As I stand at the back of what appears to be a queue of two hundred people at the easyJet check-in at Gatwick, I ponder just what I know about my intended destination - Sardinia. It's an island (the second largest in the Med) that's an autonomous region of Italy, and has given its name to a fish - though these fish are no longer present in the numbers that earned them their name in the first place. Part of its coastline is the Costa Smeralda, a playground for the rich and famous. Sardinia is also where England's football team was placed for its group matches in the 1990 World Cup Finals, in order that any trouble caused by the hooligan element of the supporters would be easy to contain. These meagre facts are hardly a platform on which to base a week's holiday.

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Fortunately knowledge of the island will be the least of my concerns, as someone else - namely, my sister C - will be worrying about that for me. She has been working in a hotel in the sleepy coastal town of Golfo Aranci for the summer season and this experience, coupled with previous stints on the island as an English teacher and a tour guide, means she has enough local knowledge for us both. My hire car will mean we can even visit some places she has never been to.

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I somehow negotiate easyJet's chaotic check-in system in time to board the plane, and arrive into the sunny but windy climes of Olbia airport a couple of hours later. The short drive to Golfo Aranci gives me time to reacquaint myself with the quirks of Italian roads - the erratic signposting (often right next to an exit so you have only a split second to decide whether you need to turn off), the speed limits that seem to function as minimums rather than maximums, the racing line that locals like to follow, etc. But when I allow my eyes to drift to the scenery, there's a mountainous interior to the island that looks impressive.

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Golfo Aranci has a population of barely a couple of thousand, most of whom seem to have disappeared off for an afternoon kip, so I'm able to drive slowly along the main street without any traffic harassment. I find the turn-off for the hotel, park, and wander into the reception. C is on duty, sporting a sun tan that speaks of a summer on the beach. It's great to see her, and she immediately wangles a short break so that we can have a coffee together on the terrace. Unfortunately the mistral is blowing a gale and we soon retreat to a more sheltered area.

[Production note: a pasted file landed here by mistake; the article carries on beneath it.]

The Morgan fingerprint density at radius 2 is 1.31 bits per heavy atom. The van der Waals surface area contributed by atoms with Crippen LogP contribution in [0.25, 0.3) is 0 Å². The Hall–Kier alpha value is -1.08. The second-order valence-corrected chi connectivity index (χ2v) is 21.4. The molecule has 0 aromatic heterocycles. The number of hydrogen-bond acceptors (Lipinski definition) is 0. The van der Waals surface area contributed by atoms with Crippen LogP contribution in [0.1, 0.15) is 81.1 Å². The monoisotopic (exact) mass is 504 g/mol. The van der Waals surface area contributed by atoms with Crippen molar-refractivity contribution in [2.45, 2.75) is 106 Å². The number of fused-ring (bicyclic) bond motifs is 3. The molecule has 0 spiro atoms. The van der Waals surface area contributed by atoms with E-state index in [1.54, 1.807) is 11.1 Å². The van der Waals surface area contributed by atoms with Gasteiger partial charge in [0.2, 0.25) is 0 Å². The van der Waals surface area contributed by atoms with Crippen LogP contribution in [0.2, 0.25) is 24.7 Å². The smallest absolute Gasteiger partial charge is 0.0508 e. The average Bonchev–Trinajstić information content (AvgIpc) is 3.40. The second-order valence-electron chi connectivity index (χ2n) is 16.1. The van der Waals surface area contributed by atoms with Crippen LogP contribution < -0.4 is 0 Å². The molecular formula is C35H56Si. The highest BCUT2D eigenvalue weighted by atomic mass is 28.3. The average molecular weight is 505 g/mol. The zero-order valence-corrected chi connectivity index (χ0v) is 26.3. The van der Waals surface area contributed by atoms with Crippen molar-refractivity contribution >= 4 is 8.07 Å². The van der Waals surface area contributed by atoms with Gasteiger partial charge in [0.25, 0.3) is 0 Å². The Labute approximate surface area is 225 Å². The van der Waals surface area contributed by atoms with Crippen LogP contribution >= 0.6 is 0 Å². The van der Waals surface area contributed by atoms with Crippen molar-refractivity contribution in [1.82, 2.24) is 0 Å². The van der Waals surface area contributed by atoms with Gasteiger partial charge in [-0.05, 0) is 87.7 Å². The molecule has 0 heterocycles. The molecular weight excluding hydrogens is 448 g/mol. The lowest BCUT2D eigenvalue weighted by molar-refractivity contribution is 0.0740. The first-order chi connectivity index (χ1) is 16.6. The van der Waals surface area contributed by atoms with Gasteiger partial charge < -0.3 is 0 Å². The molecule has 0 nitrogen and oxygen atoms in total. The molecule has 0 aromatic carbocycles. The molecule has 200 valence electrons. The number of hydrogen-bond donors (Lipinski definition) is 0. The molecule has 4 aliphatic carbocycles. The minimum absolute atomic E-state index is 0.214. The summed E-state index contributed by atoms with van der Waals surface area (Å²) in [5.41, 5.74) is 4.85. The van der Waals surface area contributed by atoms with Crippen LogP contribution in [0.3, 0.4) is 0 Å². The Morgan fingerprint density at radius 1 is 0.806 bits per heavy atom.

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The main news from her is that the hotel wants her to work for an extra week, meaning that she won't have as much time off with me as she'd originally intended. (This actually turns out to be a good thing for me, as the reduced sightseeing that we do still leaves me knackered, though not so good for her, as her morning shifts start at 7AM). Apart from that, she's looking forward to showing me around the north of the island and introducing me to some of the characters who've been part of her seven months here. I speak no Italian, so can predict much nodding and smiling in my near future, but you never know where you might find a cat-loving female chocolate addict with a liking for Italo disco.

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The majority of the accommodation that I've stayed in over the last few years has been either hostels or guesthouses, so the facilities offered in a 4 star hotel room comfortably exceed my requirements. The stack of towels and shelf of complimentary toiletries seem as grotesquely luxurious as the balcony with a view over a bay of turquoise water. There's no kettle, apparently because the hotel's wiring can't cope with the demands of large groups of English pensioners all fancying a cuppa at the same time - and large groups of English pensioners constitute a good chunk of the current guests. As a relative of a member of staff, the rate I'm getting for this room is very good value indeed, especially as breakfast and dinner are thrown in. It's not how I normally travel, but I can force myself to suck up a week of it.

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C is working mornings for the next couple of days, making it difficult for us to do much as she doesn't finish each day until 3PM. I take the opportunity to amble around Golfo Aranci, which I find to be pleasantly low-key. The town sits under the rocky headland of Capo Figari, with the rounded hump of Figarolo island just offshore. Beyond that lies the limestone massif of Tavolara island. In the late afternoon, the sun brings a flush of pink to the grey faces of all the rocks.

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I supplement my knowledge of the island by reading a guidebook. Sardinia's history has been characterised by repeated invasions, explaining why even now the "real" Sardinia can only be found in the mountainous interior - a region the Romans called Barbaria (now Barbagia) as a backhanded compliment because they were never able to subdue it. Barbagia is the cultural heart of Sardinia and even now is something of a law unto itself (up until the 1960s it was famed for its bandits and kidnappings). With the mountains being the dwelling place of choice for the locals, wild boar, pigs and sheep became the mainstays of Sardinian cuisine, meaning that - strangely for an island - fishing has never been a major source of food here.